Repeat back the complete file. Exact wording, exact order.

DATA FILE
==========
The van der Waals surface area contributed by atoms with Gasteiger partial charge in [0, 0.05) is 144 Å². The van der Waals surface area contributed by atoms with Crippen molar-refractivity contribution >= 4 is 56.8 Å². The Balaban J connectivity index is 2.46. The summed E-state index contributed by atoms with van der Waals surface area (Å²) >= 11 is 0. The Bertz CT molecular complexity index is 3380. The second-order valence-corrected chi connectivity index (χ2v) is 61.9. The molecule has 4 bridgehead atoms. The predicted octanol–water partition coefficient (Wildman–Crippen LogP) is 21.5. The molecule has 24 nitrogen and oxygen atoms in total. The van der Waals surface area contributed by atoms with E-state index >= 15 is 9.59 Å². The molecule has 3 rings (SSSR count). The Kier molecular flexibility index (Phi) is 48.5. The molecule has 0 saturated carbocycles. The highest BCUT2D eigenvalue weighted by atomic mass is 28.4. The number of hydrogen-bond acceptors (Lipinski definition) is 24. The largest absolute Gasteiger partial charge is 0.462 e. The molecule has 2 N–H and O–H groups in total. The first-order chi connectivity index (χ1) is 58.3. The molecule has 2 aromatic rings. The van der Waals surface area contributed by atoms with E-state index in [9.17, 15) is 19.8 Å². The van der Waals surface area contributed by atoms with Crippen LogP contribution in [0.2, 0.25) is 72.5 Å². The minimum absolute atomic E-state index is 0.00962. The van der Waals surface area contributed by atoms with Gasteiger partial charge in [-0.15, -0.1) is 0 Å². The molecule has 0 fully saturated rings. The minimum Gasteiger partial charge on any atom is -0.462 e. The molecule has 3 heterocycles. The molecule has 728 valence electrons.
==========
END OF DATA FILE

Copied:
The van der Waals surface area contributed by atoms with Gasteiger partial charge in [0, 0.05) is 144 Å². The van der Waals surface area contributed by atoms with Crippen molar-refractivity contribution >= 4 is 56.8 Å². The Balaban J connectivity index is 2.46. The summed E-state index contributed by atoms with van der Waals surface area (Å²) >= 11 is 0. The Bertz CT molecular complexity index is 3380. The second-order valence-corrected chi connectivity index (χ2v) is 61.9. The molecule has 4 bridgehead atoms. The predicted octanol–water partition coefficient (Wildman–Crippen LogP) is 21.5. The molecule has 24 nitrogen and oxygen atoms in total. The van der Waals surface area contributed by atoms with E-state index >= 15 is 9.59 Å². The molecule has 3 rings (SSSR count). The Kier molecular flexibility index (Phi) is 48.5. The molecule has 0 saturated carbocycles. The highest BCUT2D eigenvalue weighted by atomic mass is 28.4. The number of hydrogen-bond acceptors (Lipinski definition) is 24. The largest absolute Gasteiger partial charge is 0.462 e. The molecule has 2 N–H and O–H groups in total. The first-order chi connectivity index (χ1) is 58.3. The molecule has 2 aromatic rings. The van der Waals surface area contributed by atoms with E-state index in [9.17, 15) is 19.8 Å². The van der Waals surface area contributed by atoms with Crippen LogP contribution in [0.2, 0.25) is 72.5 Å². The minimum absolute atomic E-state index is 0.00962. The van der Waals surface area contributed by atoms with Gasteiger partial charge in [-0.15, -0.1) is 0 Å². The molecule has 0 fully saturated rings. The minimum Gasteiger partial charge on any atom is -0.462 e. The molecule has 3 heterocycles. The molecule has 728 valence electrons.